Questionnaires: Moodle vs Online Surveys

I am designing questionnaires to gather feedback about student and staff experience of Zoom technology. So I first thought it would be easier to use Moodle Questionnaire as this will sit on the same VLE system and will not require participants to be sent to a different site. So I created the questionnaire on Moodle. I must admit, even though I have had experience creating questionnaires on Moodle, they were all fairly straight forward questions that did not have branching. In this case the questionnaire I was creating had quite a few questions branching out. It gave me the opportunity to learn setting dependencies in a Moodle questionnaire. This Questionnaire Conditional branching  Moodle documentation is a good resource to learn how to setup branching questionnaires.

Image shows page breaks included for each branching question
Questionnaire with page breaks

However, what was apparent when I started creating the questions was that for each branching question Moodle required a new page. So in the end, I ended up with a 12 page questionnaire!

I didn’t fully appreciate the effect this may have on participants until I asked my colleagues to comment on the questionnaire. The first feedback was “seeing page 2 of 12 could be a bit overwhelming”. I am really glad I got my colleagues to give feedback because I am sure anyone looking at a questionnaire with 12 pages would not want to do it unless it is compulsory or provides a reward. I certainly would not click through to 12 pages!

This meant that I needed to look for an alternative. We used to use SurveyMonkey for feedback surveys but we no longer use it at UCEM. We have access to Online Surveys tool (which used to be Bristol Online Survey a while back) and I thought to give it a go. I used Bristol Online Survey tool almost a decade back as a PhD student and I really liked the flexibility it gave me. My initial issue of branching questions taking a whole page was no longer a problem with Online Survey tool. It dynamically crates the questionnaire on the page depending on the options you select.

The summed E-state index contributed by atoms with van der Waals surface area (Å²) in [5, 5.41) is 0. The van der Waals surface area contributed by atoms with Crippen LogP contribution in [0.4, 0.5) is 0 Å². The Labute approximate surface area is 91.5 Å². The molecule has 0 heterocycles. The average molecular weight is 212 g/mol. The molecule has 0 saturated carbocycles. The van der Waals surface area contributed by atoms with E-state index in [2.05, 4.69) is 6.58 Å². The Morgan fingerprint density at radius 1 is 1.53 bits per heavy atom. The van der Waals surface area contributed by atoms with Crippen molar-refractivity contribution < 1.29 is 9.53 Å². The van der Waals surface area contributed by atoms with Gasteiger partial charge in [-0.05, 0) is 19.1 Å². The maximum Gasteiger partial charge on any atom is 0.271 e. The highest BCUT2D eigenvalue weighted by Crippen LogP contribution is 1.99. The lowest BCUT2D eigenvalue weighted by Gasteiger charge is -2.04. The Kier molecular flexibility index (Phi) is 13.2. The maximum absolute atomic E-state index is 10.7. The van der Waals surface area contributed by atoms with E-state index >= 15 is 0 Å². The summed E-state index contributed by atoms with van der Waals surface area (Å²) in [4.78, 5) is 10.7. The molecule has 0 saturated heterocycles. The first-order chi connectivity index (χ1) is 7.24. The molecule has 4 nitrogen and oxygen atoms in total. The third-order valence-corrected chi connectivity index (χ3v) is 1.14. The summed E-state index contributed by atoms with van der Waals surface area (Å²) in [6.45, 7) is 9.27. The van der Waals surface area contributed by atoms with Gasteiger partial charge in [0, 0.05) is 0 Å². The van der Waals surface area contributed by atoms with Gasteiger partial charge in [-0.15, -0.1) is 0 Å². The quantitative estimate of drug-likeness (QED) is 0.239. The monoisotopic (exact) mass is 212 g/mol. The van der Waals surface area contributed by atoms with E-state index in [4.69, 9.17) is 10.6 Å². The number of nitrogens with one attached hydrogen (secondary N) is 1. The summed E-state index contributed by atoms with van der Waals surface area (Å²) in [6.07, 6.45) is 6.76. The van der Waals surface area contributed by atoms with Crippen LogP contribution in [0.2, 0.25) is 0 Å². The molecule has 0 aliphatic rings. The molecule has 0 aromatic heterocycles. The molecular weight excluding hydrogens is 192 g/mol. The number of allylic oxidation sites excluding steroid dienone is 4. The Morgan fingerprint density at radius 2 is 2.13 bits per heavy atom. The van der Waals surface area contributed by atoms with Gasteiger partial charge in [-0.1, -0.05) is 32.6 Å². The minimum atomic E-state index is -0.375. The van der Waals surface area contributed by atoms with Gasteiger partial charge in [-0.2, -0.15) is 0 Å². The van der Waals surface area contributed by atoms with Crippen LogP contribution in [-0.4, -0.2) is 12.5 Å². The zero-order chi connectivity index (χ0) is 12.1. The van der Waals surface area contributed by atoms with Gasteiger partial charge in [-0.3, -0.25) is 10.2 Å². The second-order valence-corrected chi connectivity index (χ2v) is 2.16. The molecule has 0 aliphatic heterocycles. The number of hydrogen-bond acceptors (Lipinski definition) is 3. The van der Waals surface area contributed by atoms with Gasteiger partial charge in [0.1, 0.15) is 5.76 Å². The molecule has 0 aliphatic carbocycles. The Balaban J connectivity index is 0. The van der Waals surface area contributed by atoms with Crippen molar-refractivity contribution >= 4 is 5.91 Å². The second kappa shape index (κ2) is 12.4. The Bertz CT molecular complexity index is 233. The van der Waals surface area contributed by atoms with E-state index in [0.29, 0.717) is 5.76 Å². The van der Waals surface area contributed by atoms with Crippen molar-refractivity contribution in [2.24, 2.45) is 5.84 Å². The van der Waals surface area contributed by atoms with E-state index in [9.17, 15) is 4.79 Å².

For example here I have shown how the questionnaire behaves depending on the options you select.

Questionnaire initial view
Questionnaire initial view

On selecting YES option it displays additional questions
On selecting YES option

On selecting No option it displays different additional questions
On selecting No option

In this instance, I decided that it is best to go with Online Surveys because when a participant starts the answering the questionnaire I didn’t want them to quit thinking it is going to take long as there are 12 pages.

I am a Learning Technology Researcher and the Chair of the Online Learning Research Centre at the University College of Estate Management. My principle research interests lie in the area of social implications of information and communication technologies, especially eLearning.

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